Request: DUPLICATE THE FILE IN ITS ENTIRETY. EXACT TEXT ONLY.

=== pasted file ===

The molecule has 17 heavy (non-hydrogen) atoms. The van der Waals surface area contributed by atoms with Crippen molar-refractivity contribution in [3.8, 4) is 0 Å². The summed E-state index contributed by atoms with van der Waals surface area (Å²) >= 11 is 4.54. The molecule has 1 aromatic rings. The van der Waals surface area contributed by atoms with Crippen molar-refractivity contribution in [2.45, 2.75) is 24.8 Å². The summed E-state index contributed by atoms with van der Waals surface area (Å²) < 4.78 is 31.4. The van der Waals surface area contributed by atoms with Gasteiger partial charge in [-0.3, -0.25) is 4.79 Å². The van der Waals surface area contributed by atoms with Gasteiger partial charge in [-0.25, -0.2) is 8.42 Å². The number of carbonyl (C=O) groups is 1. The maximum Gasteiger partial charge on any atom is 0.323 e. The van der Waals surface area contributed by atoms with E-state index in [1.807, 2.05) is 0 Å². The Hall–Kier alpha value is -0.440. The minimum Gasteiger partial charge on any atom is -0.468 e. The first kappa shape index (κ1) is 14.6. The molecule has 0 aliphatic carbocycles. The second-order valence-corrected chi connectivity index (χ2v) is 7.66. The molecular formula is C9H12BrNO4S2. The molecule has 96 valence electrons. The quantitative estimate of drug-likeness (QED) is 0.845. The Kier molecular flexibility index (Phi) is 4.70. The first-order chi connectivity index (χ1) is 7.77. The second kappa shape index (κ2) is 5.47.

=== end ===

The molecule has 17 heavy (non-hydrogen) atoms. The van der Waals surface area contributed by atoms with Crippen molar-refractivity contribution in [3.8, 4) is 0 Å². The summed E-state index contributed by atoms with van der Waals surface area (Å²) >= 11 is 4.54. The molecule has 1 aromatic rings. The van der Waals surface area contributed by atoms with Crippen molar-refractivity contribution in [2.45, 2.75) is 24.8 Å². The summed E-state index contributed by atoms with van der Waals surface area (Å²) < 4.78 is 31.4. The van der Waals surface area contributed by atoms with Gasteiger partial charge in [-0.3, -0.25) is 4.79 Å². The van der Waals surface area contributed by atoms with Gasteiger partial charge in [-0.25, -0.2) is 8.42 Å². The number of carbonyl (C=O) groups is 1. The maximum Gasteiger partial charge on any atom is 0.323 e. The van der Waals surface area contributed by atoms with E-state index in [1.807, 2.05) is 0 Å². The Hall–Kier alpha value is -0.440. The minimum Gasteiger partial charge on any atom is -0.468 e. The first kappa shape index (κ1) is 14.6. The molecule has 0 aliphatic carbocycles. The second-order valence-corrected chi connectivity index (χ2v) is 7.66. The molecular formula is C9H12BrNO4S2. The molecule has 96 valence electrons. The quantitative estimate of drug-likeness (QED) is 0.845. The Kier molecular flexibility index (Phi) is 4.70. The first-order chi connectivity index (χ1) is 7.77. The second kappa shape index (κ2) is 5.47.